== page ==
Michele Greenberg, 33, has found plenty to love about Michael Gould, 38, whom she met 15 years ago when they worked together in a Massachusetts mall. He's open-minded, good-looking, fun to be around, and he has a great sense of humor. Not only did she and Gould grow up in neighboring towns, with a similar cultural and religious background, but they also share the same interests--trying new restaurants, seeing movies, going out for drinks with friends. "We're really comfortable with each other," she says. "I can tell him intimate things and he'll always give me his point of view. There's never any jealousy between us."
Which is a good thing, given that Greenberg is married to someone else. She and Gould have always been just friends. Over the years, they have helped each other through tough times and analyzed the drama and dilemmas of their respective romantic relationships. When Greenberg got married in 1998, Gould was in her husband Paul's wedding party and signed their ketubah (the Jewish wedding contract) as Greenberg's witness. Although she admits to seeing Gould somewhat less since she got married, Greenberg knows they will always be close. "We're like a sister and brother," she says. "He's completely integrated into my life. I know I'm part of his family, and he's definitely part of mine."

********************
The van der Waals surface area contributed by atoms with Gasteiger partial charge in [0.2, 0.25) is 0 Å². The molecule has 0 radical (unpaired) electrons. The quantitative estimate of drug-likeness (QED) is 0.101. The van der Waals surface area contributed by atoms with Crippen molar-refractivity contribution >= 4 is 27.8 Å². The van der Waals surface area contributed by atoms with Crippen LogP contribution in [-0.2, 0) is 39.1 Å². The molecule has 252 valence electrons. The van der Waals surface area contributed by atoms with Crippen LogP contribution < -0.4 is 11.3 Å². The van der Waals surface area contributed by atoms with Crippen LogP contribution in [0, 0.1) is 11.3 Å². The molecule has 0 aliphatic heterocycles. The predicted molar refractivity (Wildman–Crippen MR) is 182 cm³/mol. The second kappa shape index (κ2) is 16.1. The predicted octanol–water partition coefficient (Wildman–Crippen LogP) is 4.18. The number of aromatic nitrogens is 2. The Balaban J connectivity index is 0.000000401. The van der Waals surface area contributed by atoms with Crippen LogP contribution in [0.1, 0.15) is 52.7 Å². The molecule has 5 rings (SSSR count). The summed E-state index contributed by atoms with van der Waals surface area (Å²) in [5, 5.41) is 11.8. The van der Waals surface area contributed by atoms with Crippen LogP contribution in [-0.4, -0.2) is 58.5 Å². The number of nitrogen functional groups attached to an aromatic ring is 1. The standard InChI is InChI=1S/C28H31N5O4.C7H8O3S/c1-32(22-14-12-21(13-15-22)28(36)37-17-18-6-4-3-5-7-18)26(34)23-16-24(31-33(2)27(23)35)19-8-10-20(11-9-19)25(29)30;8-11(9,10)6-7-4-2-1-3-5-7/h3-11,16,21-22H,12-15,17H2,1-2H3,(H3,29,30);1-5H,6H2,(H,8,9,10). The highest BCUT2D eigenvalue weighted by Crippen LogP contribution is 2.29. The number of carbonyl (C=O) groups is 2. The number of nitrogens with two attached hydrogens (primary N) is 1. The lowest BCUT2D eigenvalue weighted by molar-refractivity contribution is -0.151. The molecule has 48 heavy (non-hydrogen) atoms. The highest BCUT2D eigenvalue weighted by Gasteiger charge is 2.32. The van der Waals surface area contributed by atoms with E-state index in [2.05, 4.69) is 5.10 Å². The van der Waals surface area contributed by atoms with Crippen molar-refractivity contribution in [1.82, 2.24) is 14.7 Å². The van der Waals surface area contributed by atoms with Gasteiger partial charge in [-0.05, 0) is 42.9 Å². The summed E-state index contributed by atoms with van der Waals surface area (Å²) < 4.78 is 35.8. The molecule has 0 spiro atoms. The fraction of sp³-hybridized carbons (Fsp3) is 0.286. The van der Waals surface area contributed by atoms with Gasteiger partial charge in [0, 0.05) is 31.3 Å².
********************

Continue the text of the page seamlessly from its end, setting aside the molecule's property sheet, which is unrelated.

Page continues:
Whether they've worked together, gone to grad school together or played in the same Free to Be ... You and Me--era sandbox as children, today's twenty- and thirtysomethings enjoy more platonic relationships than any previous generation. According to a 2002 survey by American Demographics/Synovate, 18-to-24-year-olds are nearly four times as likely as people over 55 to have a best friend of the opposite sex. Among adults ages 25 to 34, more than 1 in 10 said their best buddy is a member of the opposite sex.
The vast majority of young adults seem to see such friendships as a natural thing: a 2001 Match.com poll of 1,514 members found that 83% believe men and women can be just friends. Until recently, such friendships, when they existed, usually faded away after one of the pair got married, at which point cozying up to pals of the opposite sex no longer seemed appropriate. Today, people not only form more cross-sex friendships, but they also include their best mates in their weddings and maintain the friendships long after the wedding day.